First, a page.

Second, it is being designed by leaders in the field of education as well as leaders in the field of the environment. Thus, new understandings about how students best learn are being incorporated as well as new understandings about the environment. For example, the curriculum is built on a progressive series of “guiding questions”, a technique recently developed to capture a student's interest and intellectually enlist them in a search for answers.
Third, it is being correlated to the standards of the new Comprehensive Practical Course (CPC) mandated by the Ministry of Education, so that mainstream teachers across China looking for ways to implement this new course have an easy-to-use solution to their problem. Environmental education traditionally has a very difficult time finding a way to insert itself into the very crowded daily schedule of students. The CPC requirements offer a remarkably serendipitous opportunity to conduct environmental education during the school day. The CPC mandates innovation in both content and educational process. For example, the CPC requires “authentic assessment” (a new form of testing), which we show teachers how to do in “Inventing The Future”.
And last but not least, it is designed to engage students in exploring what the concept of development - the principal value in today's Chinese society - really means. This is an unusual approach to environmental education, as it incorporates the social and economic aspects of the environment as well as the natural science aspects. Leading-edge topics such as social capital, ecological design and biomimicry, environmental risk, life cycle analysis, and eco-entrepreneurship are just now breaking into the cutting edge of higher education; few have tried to introduce these topics to high school students as of yet. Furthermore, the Comprehensive Practical Course requirements call for a course focused on the “big picture” and real world engagement. Thus, we have designed a curriculum that is much more than traditional environmental education: it is a truly “big picture” course that looks at social, natural, and political systems from a unified perspective, that of sustainable development.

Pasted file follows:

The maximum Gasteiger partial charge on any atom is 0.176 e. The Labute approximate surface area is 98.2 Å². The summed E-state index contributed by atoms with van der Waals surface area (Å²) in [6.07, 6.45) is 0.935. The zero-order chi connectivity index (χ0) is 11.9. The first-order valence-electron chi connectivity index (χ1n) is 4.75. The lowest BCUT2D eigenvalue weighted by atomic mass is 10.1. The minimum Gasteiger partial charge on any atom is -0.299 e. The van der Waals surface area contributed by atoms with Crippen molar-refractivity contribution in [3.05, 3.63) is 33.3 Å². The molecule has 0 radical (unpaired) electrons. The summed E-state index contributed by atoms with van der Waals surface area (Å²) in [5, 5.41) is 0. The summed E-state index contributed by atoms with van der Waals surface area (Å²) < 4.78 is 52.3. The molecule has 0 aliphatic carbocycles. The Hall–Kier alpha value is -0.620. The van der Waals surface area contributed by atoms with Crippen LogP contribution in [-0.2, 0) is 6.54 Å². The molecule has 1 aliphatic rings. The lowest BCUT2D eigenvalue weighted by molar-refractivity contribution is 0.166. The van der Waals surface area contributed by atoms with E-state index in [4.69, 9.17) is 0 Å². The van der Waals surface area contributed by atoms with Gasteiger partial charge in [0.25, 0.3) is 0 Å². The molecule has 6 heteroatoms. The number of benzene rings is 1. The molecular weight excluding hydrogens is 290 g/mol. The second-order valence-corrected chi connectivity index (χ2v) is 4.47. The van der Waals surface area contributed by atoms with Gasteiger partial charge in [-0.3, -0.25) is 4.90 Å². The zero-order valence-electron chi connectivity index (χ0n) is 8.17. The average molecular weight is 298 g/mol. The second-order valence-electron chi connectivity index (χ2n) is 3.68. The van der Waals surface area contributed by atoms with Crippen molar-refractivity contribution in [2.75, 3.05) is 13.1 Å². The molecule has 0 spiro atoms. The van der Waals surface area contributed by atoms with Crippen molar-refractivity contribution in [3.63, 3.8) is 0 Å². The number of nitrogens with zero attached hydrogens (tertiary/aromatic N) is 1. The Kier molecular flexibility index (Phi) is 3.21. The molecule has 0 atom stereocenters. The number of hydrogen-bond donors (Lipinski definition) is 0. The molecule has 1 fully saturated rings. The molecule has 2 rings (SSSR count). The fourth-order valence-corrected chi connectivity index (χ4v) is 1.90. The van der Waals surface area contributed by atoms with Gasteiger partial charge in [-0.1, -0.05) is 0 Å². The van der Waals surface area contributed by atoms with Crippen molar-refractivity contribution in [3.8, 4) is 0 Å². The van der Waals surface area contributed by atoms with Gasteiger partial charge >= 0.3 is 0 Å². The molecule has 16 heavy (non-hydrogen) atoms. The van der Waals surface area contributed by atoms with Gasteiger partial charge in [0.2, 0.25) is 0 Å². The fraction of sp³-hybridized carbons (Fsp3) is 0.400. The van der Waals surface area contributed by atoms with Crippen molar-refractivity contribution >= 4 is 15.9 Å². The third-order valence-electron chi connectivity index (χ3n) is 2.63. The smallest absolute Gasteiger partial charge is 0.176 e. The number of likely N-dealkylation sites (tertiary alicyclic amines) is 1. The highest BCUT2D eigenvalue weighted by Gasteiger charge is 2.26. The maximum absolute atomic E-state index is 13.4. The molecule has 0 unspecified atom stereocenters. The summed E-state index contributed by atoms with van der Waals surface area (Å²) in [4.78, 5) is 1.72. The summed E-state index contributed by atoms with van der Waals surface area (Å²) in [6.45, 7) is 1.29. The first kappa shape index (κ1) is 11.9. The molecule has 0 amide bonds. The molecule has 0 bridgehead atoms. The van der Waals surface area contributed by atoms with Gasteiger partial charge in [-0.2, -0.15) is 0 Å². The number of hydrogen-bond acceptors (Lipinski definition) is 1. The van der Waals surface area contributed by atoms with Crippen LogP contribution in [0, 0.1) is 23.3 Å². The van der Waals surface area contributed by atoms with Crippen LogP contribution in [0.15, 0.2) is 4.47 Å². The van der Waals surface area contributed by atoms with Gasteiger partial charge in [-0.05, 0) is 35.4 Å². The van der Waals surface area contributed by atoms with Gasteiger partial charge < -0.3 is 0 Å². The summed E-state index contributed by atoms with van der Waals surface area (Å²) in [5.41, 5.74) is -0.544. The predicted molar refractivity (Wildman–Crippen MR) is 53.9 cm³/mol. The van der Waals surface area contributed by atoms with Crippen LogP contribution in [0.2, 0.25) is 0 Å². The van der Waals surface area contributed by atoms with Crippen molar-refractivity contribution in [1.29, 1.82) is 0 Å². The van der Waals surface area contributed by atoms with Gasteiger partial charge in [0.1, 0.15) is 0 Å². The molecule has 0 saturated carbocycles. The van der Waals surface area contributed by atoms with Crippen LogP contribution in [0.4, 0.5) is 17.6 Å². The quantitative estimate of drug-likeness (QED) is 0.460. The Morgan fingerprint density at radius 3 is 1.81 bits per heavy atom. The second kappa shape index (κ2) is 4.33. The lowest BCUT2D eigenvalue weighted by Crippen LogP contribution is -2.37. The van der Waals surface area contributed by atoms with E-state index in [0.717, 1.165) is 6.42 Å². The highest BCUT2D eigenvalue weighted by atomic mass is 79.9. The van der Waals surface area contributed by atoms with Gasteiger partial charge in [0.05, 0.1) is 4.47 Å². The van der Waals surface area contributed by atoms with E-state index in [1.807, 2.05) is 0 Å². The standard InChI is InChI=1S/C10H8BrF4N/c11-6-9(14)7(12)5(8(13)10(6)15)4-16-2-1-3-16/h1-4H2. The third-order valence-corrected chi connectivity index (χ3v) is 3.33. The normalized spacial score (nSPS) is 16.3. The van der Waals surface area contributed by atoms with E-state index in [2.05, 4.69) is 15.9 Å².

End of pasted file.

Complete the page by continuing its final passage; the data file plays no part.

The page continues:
Project Director and Design Team Manager
GEA-China Executive Director James Elder is a social entrepreneur with three decades of experience in founding and managing organizations that seek to advance positive environmental change. In 1980, he founded The School for Field Studies (SFS), now the country's leading international environmental studies field program for undergraduate students. Under his leadership, SFS grew to include a budget of $7 million and a fund balance of $6 million, six overseas subsidiaries, 24 resident faculty, and an enrollment of over 700 undergraduates/year. Curricula included wildlife and fisheries management, rainforest and wetlands issues, and sustainable development. To create new sources of support for environmental education, Dr. Elder conceived and successfully executed the world's first "debt-for-environ-mental education swap" with the government of Mexico in 1994. Dr. Elder was awarded an honorary doctorate for his pioneering social venture work, and is a former Watson Fellow. He has held long-standing appointments to numerous Boards including EPA's National Environmental Education Advisory Council and the North American Association for Environmental Education.